Defendant accompanied Jennette, who shot and killed a police officer from a rooftop in Jersey City who was in uniform at the time. Jennette later pleaded guilty to the charge. Defendant had witnessed another cop strike and knock unconscious a girl who he knew and went with Jennette who engaged in the shooting to allegedly at her request … “to go up to the roof ‘to shoot the police.’” Defendant was charged with aiding and abetting the murder. At trial, in statements defendant claims both that “he did not know why he went up to the roof” and that he was not with Jennette on the roof at the time shots were fired. At trial defendant argued that he did not see Jennette’s firearm until they were both on the roof and did not know that Jennette had the intention to shoot a police officer. The state produced no evidence, however, disclaiming defendant’s assertions and instead argues that defendant was an aider and abettor because of his close friendship with Jennette, “knowledge of Jennette’s intentions to “shoot the police” and the latter’s possession of a gun with which to achieve this purpose.”
Trial judge rejected a request to charge from implications made in defendant’s statements that he was not present on the roof when the shots were fired. Defendant submitted the following requests to charge, which were rejected by the judge:
“If it is found that D went up to the roof with intention of killing or harming, but that the intention was abandoned before an attempt was made, you must acquit.”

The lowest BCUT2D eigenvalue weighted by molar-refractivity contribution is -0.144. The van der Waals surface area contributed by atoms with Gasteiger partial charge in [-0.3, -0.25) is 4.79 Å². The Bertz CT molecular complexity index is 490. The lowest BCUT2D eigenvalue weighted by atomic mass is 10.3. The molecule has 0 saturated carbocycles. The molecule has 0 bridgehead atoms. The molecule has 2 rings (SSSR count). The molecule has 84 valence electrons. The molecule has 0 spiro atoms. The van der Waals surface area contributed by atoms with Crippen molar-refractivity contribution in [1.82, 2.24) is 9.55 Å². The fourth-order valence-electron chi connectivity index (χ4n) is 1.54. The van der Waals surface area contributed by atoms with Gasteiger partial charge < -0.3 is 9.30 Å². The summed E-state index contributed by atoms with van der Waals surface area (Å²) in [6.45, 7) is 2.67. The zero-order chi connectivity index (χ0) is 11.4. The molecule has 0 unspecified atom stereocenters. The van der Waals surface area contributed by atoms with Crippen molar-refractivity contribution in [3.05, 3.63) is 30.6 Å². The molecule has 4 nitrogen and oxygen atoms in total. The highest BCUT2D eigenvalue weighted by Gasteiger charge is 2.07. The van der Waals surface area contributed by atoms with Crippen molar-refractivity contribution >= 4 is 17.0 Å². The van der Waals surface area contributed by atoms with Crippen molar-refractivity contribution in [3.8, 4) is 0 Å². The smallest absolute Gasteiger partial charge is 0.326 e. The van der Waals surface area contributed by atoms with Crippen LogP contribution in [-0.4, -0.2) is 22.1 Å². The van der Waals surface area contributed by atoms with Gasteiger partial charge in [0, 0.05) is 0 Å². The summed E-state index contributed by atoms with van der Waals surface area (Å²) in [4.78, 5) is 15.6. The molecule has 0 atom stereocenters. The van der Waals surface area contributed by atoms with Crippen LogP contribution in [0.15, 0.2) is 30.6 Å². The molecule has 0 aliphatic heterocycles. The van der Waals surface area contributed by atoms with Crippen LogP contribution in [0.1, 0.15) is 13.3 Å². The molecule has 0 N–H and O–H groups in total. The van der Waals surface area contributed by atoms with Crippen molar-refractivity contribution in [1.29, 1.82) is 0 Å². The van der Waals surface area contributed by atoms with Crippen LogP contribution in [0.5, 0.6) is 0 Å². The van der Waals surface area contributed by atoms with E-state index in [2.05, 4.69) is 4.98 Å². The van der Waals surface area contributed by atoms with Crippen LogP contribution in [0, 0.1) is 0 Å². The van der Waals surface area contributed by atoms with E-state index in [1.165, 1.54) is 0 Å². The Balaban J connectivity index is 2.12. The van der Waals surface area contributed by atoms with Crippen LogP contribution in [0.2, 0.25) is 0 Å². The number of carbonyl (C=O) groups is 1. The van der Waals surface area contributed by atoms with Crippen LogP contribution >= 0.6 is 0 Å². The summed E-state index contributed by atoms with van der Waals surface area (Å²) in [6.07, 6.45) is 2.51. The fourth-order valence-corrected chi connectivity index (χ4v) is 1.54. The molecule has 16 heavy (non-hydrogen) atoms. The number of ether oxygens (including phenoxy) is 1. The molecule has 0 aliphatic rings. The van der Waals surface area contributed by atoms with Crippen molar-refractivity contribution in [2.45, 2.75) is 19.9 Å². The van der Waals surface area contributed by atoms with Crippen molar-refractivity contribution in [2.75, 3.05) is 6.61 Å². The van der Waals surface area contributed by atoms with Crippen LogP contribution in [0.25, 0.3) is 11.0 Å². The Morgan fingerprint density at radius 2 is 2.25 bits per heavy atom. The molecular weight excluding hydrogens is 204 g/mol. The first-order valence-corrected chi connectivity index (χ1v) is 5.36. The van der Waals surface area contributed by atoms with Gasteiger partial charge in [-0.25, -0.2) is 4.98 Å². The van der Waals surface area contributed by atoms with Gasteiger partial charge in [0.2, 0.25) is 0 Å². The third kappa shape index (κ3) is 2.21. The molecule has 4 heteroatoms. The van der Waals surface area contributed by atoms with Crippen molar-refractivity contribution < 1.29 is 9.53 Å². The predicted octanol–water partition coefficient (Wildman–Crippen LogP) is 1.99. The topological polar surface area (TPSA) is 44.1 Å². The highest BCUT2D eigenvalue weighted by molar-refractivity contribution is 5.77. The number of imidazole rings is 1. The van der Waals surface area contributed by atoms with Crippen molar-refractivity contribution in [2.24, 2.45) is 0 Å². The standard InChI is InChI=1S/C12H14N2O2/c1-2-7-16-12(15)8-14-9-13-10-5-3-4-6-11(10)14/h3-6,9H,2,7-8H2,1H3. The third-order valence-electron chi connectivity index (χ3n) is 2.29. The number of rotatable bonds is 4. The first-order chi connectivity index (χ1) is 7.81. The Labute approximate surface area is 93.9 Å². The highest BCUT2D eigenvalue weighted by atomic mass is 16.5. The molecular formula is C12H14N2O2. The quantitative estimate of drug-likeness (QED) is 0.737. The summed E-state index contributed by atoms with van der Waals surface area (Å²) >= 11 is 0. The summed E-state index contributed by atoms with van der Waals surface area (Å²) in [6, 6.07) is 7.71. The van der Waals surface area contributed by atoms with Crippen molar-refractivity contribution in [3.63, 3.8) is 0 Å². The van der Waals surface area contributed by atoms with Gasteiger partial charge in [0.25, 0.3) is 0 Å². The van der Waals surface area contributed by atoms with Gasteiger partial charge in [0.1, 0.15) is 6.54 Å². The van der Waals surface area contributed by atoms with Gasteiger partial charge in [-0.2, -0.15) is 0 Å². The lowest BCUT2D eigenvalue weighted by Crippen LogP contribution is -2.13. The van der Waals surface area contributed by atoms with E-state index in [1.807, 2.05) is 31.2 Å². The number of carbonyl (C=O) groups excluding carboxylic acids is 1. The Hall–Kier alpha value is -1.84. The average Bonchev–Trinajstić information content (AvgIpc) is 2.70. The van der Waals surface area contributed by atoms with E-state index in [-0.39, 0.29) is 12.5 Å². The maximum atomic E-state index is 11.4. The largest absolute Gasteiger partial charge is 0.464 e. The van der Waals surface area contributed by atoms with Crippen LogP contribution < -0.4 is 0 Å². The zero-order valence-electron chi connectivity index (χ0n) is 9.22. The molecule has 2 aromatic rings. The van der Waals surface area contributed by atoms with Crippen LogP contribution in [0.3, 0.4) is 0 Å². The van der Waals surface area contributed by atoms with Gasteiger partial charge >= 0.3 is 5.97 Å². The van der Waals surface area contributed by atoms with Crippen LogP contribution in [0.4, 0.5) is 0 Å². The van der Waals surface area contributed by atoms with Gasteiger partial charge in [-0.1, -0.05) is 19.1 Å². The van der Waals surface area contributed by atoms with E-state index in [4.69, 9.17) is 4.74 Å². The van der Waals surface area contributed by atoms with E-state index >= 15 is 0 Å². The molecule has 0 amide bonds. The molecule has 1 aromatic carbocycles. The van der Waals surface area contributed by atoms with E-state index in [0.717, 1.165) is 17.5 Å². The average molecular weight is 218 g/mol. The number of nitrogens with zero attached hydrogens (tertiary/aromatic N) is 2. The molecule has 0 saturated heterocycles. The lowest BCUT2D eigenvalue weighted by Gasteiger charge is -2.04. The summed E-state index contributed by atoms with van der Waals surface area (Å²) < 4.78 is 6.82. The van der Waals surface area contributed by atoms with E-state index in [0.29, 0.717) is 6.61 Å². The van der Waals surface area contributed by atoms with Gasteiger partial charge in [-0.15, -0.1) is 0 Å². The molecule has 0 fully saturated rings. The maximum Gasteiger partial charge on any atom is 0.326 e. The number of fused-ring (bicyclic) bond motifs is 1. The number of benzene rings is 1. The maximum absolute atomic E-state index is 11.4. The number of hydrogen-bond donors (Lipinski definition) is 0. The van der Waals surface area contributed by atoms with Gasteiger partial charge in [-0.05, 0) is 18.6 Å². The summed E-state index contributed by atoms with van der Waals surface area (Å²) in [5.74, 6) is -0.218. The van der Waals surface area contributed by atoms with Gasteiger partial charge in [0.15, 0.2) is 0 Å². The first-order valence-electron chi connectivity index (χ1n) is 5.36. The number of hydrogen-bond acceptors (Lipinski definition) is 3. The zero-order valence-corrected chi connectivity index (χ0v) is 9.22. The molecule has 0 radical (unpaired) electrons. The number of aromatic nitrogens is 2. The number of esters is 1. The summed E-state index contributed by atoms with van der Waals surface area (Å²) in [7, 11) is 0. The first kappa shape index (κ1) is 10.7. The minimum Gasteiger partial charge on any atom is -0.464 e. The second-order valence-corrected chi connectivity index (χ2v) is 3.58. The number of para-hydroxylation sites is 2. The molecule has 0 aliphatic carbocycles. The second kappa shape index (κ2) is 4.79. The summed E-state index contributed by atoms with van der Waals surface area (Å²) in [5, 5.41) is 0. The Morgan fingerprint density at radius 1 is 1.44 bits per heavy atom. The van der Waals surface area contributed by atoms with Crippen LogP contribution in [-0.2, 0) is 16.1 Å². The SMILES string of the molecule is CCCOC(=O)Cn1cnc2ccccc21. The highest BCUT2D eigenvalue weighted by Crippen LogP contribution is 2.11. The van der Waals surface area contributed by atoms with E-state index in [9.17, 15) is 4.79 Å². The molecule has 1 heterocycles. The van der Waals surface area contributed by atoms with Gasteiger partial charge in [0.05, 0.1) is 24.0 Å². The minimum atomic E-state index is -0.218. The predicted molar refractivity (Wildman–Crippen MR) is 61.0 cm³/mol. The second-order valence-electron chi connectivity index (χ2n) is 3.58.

“If D went to roof as a mere observer and did not participate in the shooting, you must acquit.”
Did the trial judge err in rejecting the requests to charge concerning implications from defendant’s testimony that he was not present on the roof when shots were fired?
The first charge implies that an aider and abettor must be present during the commission of the crime, which is incorrect and therefore was properly rejected by the trial judge. Presence at the scene of a crime is not an essential element for conviction of aiding and abetting. For instance, one may be the planner of the crime, but not present and should still be found guilty of aiding and abetting. Defendant presents evidence that he fled the scene upon seeing Jennette’s gun. However, fleeing the scene does not disclaim culpability for aiding and abetting. Defendant did not tell Jennette that he was leaving, nor did express his disapproval of the act. A spontaneous removal of oneself from the scene only briefly before the crime is not sufficient to keep the defendant from criminal liability.
Rejection of the second charge was not in error. Defendant’s accompaniment to the scene of the crime with the knowledge of Jennette’s intent is enough to convict. His mere presence in this content is implied approval of the act and supplies encouragement to Jennette. His presence, as a friend, in these given circumstances can constitute aiding and abetting.